Used Car Buying Basics

Saleswoman with couple by SUV

Important advice to help you make a smart used car purchase

There are plenty of benefits to buying a used car, from saving thousands of dollars on nearly new makes and models to avoiding a significant depreciation hit the minute you drive off the lot. But if you don't know what you're doing, buying a used car can wreak havoc on your patience ­and your pocket.

The following tips are designed to help you make a smart used car purchase while avoiding common pre-owned pitfalls in the process.

Determine the used car that's right for you

First, determine the type of used car that's right for you — one that fits your lifestyle, your needs and your budget. Consider factors such as the number of people you need to accommodate, the type of driving you'll do, the distance of your work commute, whether you'll be towing or hauling and your overall budget, including a down payment or trade-in allowance, monthly payments and ownership costs for gas, insurance and repairs. If you need a loan, research used car financing programs to determine the loan terms and rates for which you qualify.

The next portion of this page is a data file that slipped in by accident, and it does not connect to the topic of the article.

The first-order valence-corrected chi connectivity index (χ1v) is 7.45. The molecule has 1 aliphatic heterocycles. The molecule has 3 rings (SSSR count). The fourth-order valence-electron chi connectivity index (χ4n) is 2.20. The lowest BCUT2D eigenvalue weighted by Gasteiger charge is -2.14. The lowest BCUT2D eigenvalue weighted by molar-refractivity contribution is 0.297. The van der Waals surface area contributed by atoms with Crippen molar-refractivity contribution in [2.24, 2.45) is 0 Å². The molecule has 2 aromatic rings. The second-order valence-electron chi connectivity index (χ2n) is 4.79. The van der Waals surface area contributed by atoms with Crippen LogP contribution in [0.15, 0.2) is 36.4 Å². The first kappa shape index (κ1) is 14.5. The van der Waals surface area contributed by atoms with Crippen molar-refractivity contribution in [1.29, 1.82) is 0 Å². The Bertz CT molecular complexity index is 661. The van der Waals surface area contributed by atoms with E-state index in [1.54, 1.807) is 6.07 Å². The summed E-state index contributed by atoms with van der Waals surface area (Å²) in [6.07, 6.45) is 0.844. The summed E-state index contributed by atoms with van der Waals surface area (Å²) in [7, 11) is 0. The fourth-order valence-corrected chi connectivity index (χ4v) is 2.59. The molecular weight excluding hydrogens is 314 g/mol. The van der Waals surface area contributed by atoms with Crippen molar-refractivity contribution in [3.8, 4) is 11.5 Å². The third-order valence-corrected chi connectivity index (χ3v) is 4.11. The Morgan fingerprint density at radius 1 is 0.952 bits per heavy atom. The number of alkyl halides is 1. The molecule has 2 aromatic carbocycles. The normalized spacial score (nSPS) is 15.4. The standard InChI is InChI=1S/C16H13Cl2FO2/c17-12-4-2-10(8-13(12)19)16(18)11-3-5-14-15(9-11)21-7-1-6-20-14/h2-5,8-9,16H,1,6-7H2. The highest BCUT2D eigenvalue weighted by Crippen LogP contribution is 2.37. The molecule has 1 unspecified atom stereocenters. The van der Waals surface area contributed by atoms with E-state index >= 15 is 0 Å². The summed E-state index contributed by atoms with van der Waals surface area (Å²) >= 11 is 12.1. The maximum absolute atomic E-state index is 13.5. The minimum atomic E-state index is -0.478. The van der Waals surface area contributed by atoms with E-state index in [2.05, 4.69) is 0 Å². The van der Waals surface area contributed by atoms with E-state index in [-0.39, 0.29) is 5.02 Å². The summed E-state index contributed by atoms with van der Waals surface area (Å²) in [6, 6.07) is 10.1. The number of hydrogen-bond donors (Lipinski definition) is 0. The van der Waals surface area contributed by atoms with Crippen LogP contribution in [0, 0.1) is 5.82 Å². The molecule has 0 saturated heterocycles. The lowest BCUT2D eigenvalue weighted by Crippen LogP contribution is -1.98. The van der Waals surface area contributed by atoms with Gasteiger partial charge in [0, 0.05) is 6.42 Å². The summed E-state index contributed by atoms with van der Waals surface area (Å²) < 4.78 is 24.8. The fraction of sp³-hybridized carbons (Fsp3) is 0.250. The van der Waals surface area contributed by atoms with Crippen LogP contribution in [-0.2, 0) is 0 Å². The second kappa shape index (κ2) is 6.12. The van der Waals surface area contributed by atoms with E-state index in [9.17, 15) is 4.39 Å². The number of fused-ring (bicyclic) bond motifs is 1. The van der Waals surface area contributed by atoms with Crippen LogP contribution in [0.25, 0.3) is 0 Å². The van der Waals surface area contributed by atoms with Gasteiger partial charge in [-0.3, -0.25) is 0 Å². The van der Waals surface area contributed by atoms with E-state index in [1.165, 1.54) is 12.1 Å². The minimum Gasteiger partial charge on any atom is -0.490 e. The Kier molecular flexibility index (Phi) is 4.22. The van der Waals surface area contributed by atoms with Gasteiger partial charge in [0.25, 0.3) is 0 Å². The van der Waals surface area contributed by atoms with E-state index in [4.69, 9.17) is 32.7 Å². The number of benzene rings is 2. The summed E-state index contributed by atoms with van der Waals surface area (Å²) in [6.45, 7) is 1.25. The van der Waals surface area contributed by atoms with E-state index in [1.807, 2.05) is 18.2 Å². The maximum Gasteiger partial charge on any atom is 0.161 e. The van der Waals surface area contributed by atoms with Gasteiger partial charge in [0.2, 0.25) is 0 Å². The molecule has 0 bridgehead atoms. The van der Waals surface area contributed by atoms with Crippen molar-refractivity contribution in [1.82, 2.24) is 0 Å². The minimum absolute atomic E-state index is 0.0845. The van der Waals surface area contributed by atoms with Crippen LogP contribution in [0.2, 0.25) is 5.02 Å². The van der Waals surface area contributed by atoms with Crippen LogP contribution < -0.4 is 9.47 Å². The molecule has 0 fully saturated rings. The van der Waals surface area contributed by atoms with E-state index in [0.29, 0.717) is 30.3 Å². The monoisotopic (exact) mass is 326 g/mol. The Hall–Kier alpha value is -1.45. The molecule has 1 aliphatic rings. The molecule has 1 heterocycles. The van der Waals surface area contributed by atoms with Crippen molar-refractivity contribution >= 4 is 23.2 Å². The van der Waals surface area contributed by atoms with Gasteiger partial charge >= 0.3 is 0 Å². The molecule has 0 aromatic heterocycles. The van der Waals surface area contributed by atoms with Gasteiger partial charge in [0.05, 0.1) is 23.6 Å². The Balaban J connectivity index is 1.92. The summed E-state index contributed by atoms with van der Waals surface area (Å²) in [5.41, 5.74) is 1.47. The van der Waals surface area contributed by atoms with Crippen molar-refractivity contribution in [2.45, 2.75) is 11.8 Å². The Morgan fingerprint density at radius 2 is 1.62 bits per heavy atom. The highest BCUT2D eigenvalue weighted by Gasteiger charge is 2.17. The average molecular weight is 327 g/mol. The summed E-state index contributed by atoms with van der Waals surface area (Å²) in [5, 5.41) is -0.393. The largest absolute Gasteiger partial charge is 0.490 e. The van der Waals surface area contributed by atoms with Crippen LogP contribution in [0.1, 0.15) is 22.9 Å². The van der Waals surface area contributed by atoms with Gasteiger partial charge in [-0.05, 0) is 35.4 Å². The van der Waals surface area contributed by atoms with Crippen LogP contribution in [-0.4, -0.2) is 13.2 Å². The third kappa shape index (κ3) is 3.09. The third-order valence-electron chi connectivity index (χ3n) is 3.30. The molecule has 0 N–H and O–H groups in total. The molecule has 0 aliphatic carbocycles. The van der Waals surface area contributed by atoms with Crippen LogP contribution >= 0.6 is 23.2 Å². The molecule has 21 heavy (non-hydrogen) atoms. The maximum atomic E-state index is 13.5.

Check used car listings

Once you've determined the used car that's right for you, it's time to locate it. Search used car listings for pre-owned vehicles offered by new car dealers, used car dealers and private parties in your area or around the country. If you're struggling to decide from whom you should buy, keep in mind that today's used cars are more reliable than ever before, with many still under factory warranty and others offered as Certified Pre-Owned (CPO) backed by stringent inspections and guarantees.

Check used car prices

Unlike new car pricing that remains relatively constant, used car prices vary widely depending on a variety of factors. Mileage, condition, market demand, model year — even the seller's mindset — all can have a significant impact on the cost of a pre-owned vehicle. Be sure to check used car prices to determine if the seller's asking price is fair and don't forget to factor in options such as alloy wheels, navigation systems and power controls which can increase a vehicle's resale value.

Get a used car inspection

It's always a good idea to have your used car inspected by an independent, certified mechanic prior to purchase, even if it's covered under a warranty. A trained technician will be able to pinpoint mechanical problems that could be unsafe or costly to fix. And don't forget to ask for the car's maintenance records, a valuable piece of information documenting the care the vehicle has received during its ownership lifecycle. Finally, check the validity of the used car's title and mileage, in addition to its accident and damage history, by getting a vehicle history report based on the car's Vehicle Identification Number (VIN).

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